The Boots being constructed for the first time in downtown Washington DC

Bob "Daddy-O" Wad across the street from his boots

   The transportation of the giant boots was an adventure in itself. The boots got stuck in an overpass before leaving the Washington DC. The trucks transporting the oversized footwear had to take back roads all the way to Texas to avoid police, using CB radios to alert the drivers to possible trouble.
   
The boots being reassembled in San Antonio
   In the early days at the mall, KTSA radio became the talk of the town when they built a broadcast booth atop the boot.  For a short time, a homeless man had made a home inside the boot. Today the World’s Largest Pair of Boots has become one of San Antonio’s most recognizable sites. 

   The Iguana begat the Boots, the Boots begat the Frogs.  The six frogs were originally located in Dallas on lower Greenville Ave atop a club called Tango were Bob Wade's next iconic commission. The club was opened by Shannon Wynne, the son of Angus Wynne, the developer of Six Flags.

   The club was originally to be named Six Frogs over Tango. Like the Iguana, Dallas neighbors complained about the frogs. Eventually, the frogs were removed and took a circular tour of Texas. For a while they rested above a gas station south of Dallas called Carl's Corner.

The Frogs atop the Chuy's in Nashville
   Today, 3 are in Nashville atop a Chuy's restaurant and 3 are back on Greenville Ave atop the Taco Cabana which sits at the same address as Tango. 

The Frogs at Taco Cabana





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Thursday, September 18, 2014

Dallas Jail Starts Out As Luxury Hotel

   Every day from my studio, I can see the beautiful Margaret Hunt Hill Bridge (aka The Big Bent Pole) but I also see the Bill Decker Detention Center.


   Most people probably don't know that this jail was once a luxury hotel where the Beatles stayed on the one trip to Dallas.  Back in the 60s this was a rather upscale join known as the Cabana Motor Hotel. Doris Day was a one time owner. Raquel Welch once worked their as a cocktail waitress

   Enjoy a blast from the bast, The Cabana Motor Hotel, in more glamorous days.









News Story from December 12, 1984




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Saturday, August 9, 2014

Who Was Harry Hines? - The Forgotten Harry Hines Memorial


   I took an informal poll yesterday and asked people what was the first thing that came to mind when I mention "Harry Hines"

   Seediness,  streetwalkers, industrial were a few of the otherwise unpleasant descriptions I received about the infamous Dallas boulevard. Fair?  Perhaps.

   Did you know that Harry Hines Boulevard ends in uptown just a block from the new deck park? Did you ever stop and wonder who was Harry Hines?  Obviously, someone thought he did something noteworthy enough to name a thoroughfare after him, albeit a notorious one.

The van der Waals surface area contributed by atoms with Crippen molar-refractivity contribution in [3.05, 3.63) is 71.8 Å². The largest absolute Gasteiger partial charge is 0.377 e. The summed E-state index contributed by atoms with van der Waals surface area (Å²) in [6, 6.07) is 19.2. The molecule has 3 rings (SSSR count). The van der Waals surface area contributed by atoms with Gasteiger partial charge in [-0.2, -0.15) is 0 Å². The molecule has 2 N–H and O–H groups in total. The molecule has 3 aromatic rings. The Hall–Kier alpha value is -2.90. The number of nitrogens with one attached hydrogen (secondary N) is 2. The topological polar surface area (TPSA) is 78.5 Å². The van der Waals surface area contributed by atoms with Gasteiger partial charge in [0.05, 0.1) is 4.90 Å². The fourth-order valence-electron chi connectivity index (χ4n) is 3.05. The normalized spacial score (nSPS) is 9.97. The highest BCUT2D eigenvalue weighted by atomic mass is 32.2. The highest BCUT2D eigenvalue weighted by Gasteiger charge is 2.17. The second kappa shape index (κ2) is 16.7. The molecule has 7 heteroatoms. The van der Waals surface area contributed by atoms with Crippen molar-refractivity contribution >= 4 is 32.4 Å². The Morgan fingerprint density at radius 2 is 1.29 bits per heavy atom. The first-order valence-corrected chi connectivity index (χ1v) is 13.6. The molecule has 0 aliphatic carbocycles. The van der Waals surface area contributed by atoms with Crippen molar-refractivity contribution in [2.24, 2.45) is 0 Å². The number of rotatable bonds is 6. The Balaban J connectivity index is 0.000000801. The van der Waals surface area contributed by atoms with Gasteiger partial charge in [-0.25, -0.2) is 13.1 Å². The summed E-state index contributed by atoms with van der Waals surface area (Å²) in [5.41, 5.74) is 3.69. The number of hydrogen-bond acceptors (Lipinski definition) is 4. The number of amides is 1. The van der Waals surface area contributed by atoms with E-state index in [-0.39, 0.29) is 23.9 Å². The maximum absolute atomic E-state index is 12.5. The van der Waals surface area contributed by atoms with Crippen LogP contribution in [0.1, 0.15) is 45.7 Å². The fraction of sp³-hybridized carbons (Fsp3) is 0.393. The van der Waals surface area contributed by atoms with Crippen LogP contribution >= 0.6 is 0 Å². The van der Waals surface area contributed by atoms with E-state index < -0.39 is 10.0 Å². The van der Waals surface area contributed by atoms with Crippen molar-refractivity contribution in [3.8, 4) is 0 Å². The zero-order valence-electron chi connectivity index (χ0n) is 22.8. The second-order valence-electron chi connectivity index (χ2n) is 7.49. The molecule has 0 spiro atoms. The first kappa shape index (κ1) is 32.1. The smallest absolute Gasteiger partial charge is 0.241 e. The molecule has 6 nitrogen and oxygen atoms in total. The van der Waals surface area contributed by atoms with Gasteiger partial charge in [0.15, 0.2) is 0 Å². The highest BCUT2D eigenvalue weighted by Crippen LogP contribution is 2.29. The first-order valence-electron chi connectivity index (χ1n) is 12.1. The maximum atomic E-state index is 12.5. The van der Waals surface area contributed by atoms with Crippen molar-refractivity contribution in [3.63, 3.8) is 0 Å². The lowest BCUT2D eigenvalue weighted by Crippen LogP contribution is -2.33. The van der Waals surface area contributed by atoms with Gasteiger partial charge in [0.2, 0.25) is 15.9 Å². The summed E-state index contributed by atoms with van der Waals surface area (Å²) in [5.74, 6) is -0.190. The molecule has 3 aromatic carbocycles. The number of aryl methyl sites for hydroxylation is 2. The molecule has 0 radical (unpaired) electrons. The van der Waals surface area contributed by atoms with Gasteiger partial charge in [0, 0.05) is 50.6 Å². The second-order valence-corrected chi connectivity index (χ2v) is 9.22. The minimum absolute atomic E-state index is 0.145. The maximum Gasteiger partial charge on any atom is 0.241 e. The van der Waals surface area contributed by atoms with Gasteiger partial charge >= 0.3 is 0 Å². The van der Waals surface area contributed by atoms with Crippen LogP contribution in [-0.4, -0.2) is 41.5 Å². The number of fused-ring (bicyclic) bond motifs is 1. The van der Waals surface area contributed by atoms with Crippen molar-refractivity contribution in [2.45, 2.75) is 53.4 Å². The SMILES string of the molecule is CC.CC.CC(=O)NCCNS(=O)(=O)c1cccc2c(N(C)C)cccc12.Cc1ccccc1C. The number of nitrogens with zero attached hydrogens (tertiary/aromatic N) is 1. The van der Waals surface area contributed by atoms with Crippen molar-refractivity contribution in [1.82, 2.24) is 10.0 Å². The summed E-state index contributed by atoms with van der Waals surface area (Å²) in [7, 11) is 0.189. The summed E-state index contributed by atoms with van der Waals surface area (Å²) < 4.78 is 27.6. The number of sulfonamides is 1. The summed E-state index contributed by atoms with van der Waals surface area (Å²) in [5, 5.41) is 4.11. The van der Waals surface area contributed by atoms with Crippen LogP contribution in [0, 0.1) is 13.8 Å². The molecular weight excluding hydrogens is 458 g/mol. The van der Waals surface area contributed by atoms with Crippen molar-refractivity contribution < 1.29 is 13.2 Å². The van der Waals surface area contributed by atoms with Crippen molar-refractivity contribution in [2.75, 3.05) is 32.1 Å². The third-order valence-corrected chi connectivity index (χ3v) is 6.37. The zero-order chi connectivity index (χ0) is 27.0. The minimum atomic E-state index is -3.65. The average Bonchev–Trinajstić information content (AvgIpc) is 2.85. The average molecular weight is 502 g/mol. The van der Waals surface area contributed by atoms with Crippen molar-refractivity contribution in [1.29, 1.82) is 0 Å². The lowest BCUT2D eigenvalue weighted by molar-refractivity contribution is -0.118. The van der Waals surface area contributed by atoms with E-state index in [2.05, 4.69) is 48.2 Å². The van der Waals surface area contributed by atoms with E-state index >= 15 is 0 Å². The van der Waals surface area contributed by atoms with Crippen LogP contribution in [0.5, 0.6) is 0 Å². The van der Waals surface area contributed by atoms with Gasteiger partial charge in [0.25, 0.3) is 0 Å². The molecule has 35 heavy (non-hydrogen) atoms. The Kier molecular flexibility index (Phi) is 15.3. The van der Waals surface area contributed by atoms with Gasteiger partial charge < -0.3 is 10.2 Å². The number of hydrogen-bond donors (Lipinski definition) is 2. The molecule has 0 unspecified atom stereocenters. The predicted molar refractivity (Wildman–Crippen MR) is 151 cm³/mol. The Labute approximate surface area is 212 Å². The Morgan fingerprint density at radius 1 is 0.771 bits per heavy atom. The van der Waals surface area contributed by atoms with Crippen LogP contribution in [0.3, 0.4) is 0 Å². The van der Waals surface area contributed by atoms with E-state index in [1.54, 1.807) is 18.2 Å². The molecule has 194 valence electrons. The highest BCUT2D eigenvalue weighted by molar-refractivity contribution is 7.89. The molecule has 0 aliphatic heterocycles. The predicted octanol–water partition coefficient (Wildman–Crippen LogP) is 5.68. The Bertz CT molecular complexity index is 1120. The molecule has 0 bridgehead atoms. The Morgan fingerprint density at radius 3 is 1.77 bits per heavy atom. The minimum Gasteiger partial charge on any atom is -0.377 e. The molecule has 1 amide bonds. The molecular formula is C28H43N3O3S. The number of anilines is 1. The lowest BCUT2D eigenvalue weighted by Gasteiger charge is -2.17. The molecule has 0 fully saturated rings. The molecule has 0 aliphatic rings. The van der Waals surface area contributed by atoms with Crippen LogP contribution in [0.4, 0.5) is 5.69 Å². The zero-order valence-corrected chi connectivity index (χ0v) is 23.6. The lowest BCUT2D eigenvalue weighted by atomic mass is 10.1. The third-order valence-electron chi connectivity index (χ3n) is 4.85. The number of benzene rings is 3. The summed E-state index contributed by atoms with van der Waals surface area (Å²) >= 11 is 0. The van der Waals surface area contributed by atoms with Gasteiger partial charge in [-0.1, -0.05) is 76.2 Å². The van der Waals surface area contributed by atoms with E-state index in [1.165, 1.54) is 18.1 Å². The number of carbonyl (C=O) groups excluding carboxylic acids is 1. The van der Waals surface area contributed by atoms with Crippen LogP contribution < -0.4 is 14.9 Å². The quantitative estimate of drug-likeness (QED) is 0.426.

I have to admit, I never really thought much about it until I stumbled across this small park near downtown. I use the term stumble, because when I went back with my camera, I wandered around for 20 minutes trying to find it again.

  The park is at the corner of Harry Hines Boulevard and Ashland, is less than a half acres and has a small monument in the middle. Thousand of cars pass by everyday in this midtown maze of streets but few realize the answer to "Who Was Harry Hines?" sits under a large shade tree.










   The memorial gives us not only insight into who he was, but the high esteem he was given by city leaders. It is also a cautionary tale, be careful where you place your name. The plaque reads:

       "Harry Hines, in whose honor Harry Hines Boulevard was named, served six years as Chairman of the Texas Highway Commission 1935 -1945

      His foresight envisioned the need for a new route north and northwest out of Dallas and carried to culmination what can appropriately be considered Dallas' first step toward a divided expressway system, which will prove a lasting tribute to his vision for our city and state.

   This memorial placed by friends who held him in high esteem and affection

   1886 - 1956






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Monday, August 4, 2014

Dallas' Bridge Park


   First there was the wildly successful Klyde Warren Deck Park between Uptown and Downtown. Now comes Dallas' newest attraction, the Bridge Park.

   Opened with relatively minor fanfare, the bridge park was built on the old Continental Avenue Bridge which was replaced by the Margaret Hunt Hill Bridge.  Today it connects pedestrians to the two areas which are predicted to have immense changes in the next 20 years, Riverside Boulevard (formerly Industrial Boulevard) and West Dallas.